University set to combat “Patriarchitecture” by renaming buildings

Gina Mete
News Editor

The University of Glasgow has agreed to name more of its buildings after women and academics from other marginalised groups, following lobbying by the Students’ Representative Council (SRC).

The “Patriarchitecture” campaign saw the SRC urge the University’s senior management, the Equality and Diversity Strategy Committee (EDSC)  and the Estates Committee to adopt an “inclusive naming policy for future use with the specific aim of ensuring that women and other minorities are appropriately recognised for their contributions in the way that white men have been in the past.”

Currently, the Queen Margaret Union is the only building on campus named after a woman, while the Fraser Building is named for both William Kerr Fraser and his wife Marion Fraser. The Gilmorehill Campus Redevelopment on the Western Infirmary site will provide opportunities for new buildings to be dedicated to alumni from a range of demographics, while some existing buildings may be renamed.

University buildings have traditionally been named in recognition of prominent academics, former Principals and Chancellors, and benefactors. Due to historical social factors and the fact that the University was an all-male institution until 1894, these figures have overwhelmingly been white and male.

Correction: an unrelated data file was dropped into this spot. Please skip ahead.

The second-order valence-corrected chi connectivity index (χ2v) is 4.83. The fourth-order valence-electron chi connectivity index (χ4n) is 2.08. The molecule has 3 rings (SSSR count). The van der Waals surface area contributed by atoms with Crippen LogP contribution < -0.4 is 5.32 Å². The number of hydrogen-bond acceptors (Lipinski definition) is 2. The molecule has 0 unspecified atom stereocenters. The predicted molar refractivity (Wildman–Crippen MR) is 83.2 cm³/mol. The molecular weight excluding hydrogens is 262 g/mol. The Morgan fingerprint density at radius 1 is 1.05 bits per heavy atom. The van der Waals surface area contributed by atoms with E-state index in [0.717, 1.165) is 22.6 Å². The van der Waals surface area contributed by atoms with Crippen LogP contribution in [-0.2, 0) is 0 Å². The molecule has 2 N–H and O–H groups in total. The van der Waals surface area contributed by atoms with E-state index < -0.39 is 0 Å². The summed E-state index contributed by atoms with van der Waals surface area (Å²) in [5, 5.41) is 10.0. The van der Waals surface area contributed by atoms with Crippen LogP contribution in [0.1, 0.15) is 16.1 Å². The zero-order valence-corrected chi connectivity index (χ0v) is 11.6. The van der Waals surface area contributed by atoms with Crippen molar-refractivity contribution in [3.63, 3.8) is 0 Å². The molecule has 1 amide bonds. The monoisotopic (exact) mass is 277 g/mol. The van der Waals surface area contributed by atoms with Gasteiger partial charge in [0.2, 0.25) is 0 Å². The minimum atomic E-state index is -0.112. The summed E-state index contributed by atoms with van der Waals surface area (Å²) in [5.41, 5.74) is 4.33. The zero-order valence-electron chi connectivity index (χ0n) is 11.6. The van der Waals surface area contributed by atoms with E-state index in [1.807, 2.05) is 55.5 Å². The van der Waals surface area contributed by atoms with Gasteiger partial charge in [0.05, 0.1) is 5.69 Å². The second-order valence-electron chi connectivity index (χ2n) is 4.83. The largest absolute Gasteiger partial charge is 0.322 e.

Liam King, SRC Vice-President (Student Support) commented: “Women have been able to graduate from Scottish universities for over 120 years now. Despite the massive contribution female alumni have made to the University, and society, they often fail to get the recognition they deserve. This is about changing that – about marking their achievements and the achievements of other alumni who are from minority groups.”

He added: “The Principal and other members of senior management have been incredibly receptive of Patriarchitecture.”

The SRC compiled a list of 22 notable female alumnae who they suggested could be recognised in buildings, including astrophysicist Jocelyn Bell Burnell and Frances Melville, a suffragist and campaigner for women’s rights, and on King’s blog on the SRC website he notes the achievements of two of the University’s first black graduates, James McCune Smith and Andrew Watson.